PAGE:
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The Politics of State Formation: Statehood as an Expression of Power

Ajonye, Ruth (2009)
Human Rights Studies
Abstract
The purpose of this paper is to examine the ways in which power not only manifests itself in the

politics of statehood, but also defines what it is to be a state. The role of power can either be

supportive or marginalising in relation to an entity's claim to statehood. Moreover, power in itself

can be identified in various forms and facets. What forms of power catalyse state formation, and

what is the effect of the exercise of power on those aspiring to attain statehood? The role of

nationhood in state formation is also addressed, as it can be deemed as a source of legitimacy and

thus, power. These issues will be addressed in the context of the case studies of Israel-Palestine,

Taiwan, and Kosovo. Palestine and Taiwan both exemplify... (More)
The purpose of this paper is to examine the ways in which power not only manifests itself in the

politics of statehood, but also defines what it is to be a state. The role of power can either be

supportive or marginalising in relation to an entity's claim to statehood. Moreover, power in itself

can be identified in various forms and facets. What forms of power catalyse state formation, and

what is the effect of the exercise of power on those aspiring to attain statehood? The role of

nationhood in state formation is also addressed, as it can be deemed as a source of legitimacy and

thus, power. These issues will be addressed in the context of the case studies of Israel-Palestine,

Taiwan, and Kosovo. Palestine and Taiwan both exemplify how difficult it is to attain statehood

in the face of an opposition armed with power, while Kosovo illuminates how the role external

support (a loan of power) may buoy one's claims to statehood. Consequently, power appears to

have a bearing effect on the achievement and definition of statehood. (Less)
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author
Ajonye, Ruth
supervisor
organization
year
type
L2 - 2nd term paper (old degree order)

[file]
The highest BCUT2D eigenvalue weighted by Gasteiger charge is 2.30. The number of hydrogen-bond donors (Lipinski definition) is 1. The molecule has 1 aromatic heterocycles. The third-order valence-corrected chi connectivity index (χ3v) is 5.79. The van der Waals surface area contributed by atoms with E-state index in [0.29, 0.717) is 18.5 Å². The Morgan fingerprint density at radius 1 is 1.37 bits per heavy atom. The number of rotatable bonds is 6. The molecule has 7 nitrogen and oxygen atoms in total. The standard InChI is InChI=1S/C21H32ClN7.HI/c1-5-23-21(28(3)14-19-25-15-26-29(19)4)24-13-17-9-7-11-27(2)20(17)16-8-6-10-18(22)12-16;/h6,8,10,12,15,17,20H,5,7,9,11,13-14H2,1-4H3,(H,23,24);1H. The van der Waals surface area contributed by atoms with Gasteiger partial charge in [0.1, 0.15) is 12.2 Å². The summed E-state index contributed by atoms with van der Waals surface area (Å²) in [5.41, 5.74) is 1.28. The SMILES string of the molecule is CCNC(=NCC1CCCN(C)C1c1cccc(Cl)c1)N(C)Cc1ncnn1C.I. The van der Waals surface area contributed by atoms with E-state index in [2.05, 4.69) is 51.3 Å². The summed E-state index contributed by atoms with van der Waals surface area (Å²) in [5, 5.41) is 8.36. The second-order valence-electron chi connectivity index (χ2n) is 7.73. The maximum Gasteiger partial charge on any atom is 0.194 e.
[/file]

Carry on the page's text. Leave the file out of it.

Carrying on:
subject
keywords
statehood, nationhood, power, legitimacy., Human rights, Mänskliga rättigheter, Political and administrative sciences, Statsvetenskap, förvaltningskunskap
language
English
id
1316404
date added to LUP
2009-01-08
date last changed
2014-09-04 08:27:48
@misc{1316404,
  abstract     = {The purpose of this paper is to examine the ways in which power not only manifests itself in the

politics of statehood, but also defines what it is to be a state. The role of power can either be

supportive or marginalising in relation to an entity's claim to statehood. Moreover, power in itself

can be identified in various forms and facets. What forms of power catalyse state formation, and

what is the effect of the exercise of power on those aspiring to attain statehood? The role of

nationhood in state formation is also addressed, as it can be deemed as a source of legitimacy and

thus, power. These issues will be addressed in the context of the case studies of Israel-Palestine,

Taiwan, and Kosovo. Palestine and Taiwan both exemplify how difficult it is to attain statehood

in the face of an opposition armed with power, while Kosovo illuminates how the role external

support (a loan of power) may buoy one's claims to statehood. Consequently, power appears to

have a bearing effect on the achievement and definition of statehood.},
  author       = {Ajonye, Ruth},
  keyword      = {statehood,nationhood,power,legitimacy.,Human rights,Mänskliga rättigheter,Political and administrative sciences,Statsvetenskap, förvaltningskunskap},
  language     = {eng},
  note         = {Student Paper},
  title        = {The Politics of State Formation: Statehood as an Expression of Power},
  year         = {2009},
}